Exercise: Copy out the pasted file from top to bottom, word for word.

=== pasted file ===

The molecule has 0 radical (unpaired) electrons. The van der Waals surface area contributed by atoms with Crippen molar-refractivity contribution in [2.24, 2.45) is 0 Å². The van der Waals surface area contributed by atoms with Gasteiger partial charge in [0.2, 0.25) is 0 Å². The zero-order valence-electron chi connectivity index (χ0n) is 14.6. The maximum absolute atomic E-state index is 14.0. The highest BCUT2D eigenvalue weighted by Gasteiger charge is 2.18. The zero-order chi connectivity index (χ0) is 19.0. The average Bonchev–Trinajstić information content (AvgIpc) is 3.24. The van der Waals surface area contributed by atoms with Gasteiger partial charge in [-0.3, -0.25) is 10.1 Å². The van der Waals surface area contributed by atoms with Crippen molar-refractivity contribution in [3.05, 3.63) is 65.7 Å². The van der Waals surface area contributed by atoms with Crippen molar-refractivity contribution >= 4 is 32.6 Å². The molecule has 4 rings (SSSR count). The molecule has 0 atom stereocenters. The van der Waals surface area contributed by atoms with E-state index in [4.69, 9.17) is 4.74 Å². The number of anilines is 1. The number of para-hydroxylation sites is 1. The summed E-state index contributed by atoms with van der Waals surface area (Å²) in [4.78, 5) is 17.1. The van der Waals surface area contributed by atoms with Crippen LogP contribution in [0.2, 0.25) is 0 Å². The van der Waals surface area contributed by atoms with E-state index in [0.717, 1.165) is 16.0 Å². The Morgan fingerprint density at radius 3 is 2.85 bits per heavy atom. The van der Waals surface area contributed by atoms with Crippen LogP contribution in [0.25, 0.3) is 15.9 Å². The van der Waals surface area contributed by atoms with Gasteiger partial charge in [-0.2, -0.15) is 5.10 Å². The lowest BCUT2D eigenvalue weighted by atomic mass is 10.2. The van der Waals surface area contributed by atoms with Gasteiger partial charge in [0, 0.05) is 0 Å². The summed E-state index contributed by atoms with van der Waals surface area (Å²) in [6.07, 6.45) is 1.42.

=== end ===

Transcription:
The molecule has 0 radical (unpaired) electrons. The van der Waals surface area contributed by atoms with Crippen molar-refractivity contribution in [2.24, 2.45) is 0 Å². The van der Waals surface area contributed by atoms with Gasteiger partial charge in [0.2, 0.25) is 0 Å². The zero-order valence-electron chi connectivity index (χ0n) is 14.6. The maximum absolute atomic E-state index is 14.0. The highest BCUT2D eigenvalue weighted by Gasteiger charge is 2.18. The zero-order chi connectivity index (χ0) is 19.0. The average Bonchev–Trinajstić information content (AvgIpc) is 3.24. The van der Waals surface area contributed by atoms with Gasteiger partial charge in [-0.3, -0.25) is 10.1 Å². The van der Waals surface area contributed by atoms with Crippen molar-refractivity contribution in [3.05, 3.63) is 65.7 Å². The van der Waals surface area contributed by atoms with Crippen molar-refractivity contribution >= 4 is 32.6 Å². The molecule has 4 rings (SSSR count). The molecule has 0 atom stereocenters. The van der Waals surface area contributed by atoms with E-state index in [4.69, 9.17) is 4.74 Å². The number of anilines is 1. The number of para-hydroxylation sites is 1. The summed E-state index contributed by atoms with van der Waals surface area (Å²) in [4.78, 5) is 17.1. The van der Waals surface area contributed by atoms with Crippen LogP contribution in [0.2, 0.25) is 0 Å². The van der Waals surface area contributed by atoms with E-state index in [0.717, 1.165) is 16.0 Å². The Morgan fingerprint density at radius 3 is 2.85 bits per heavy atom. The van der Waals surface area contributed by atoms with Crippen LogP contribution in [0.25, 0.3) is 15.9 Å². The van der Waals surface area contributed by atoms with Gasteiger partial charge in [-0.2, -0.15) is 5.10 Å². The lowest BCUT2D eigenvalue weighted by atomic mass is 10.2. The van der Waals surface area contributed by atoms with Gasteiger partial charge in [0, 0.05) is 0 Å². The summed E-state index contributed by atoms with van der Waals surface area (Å²) in [6.07, 6.45) is 1.42.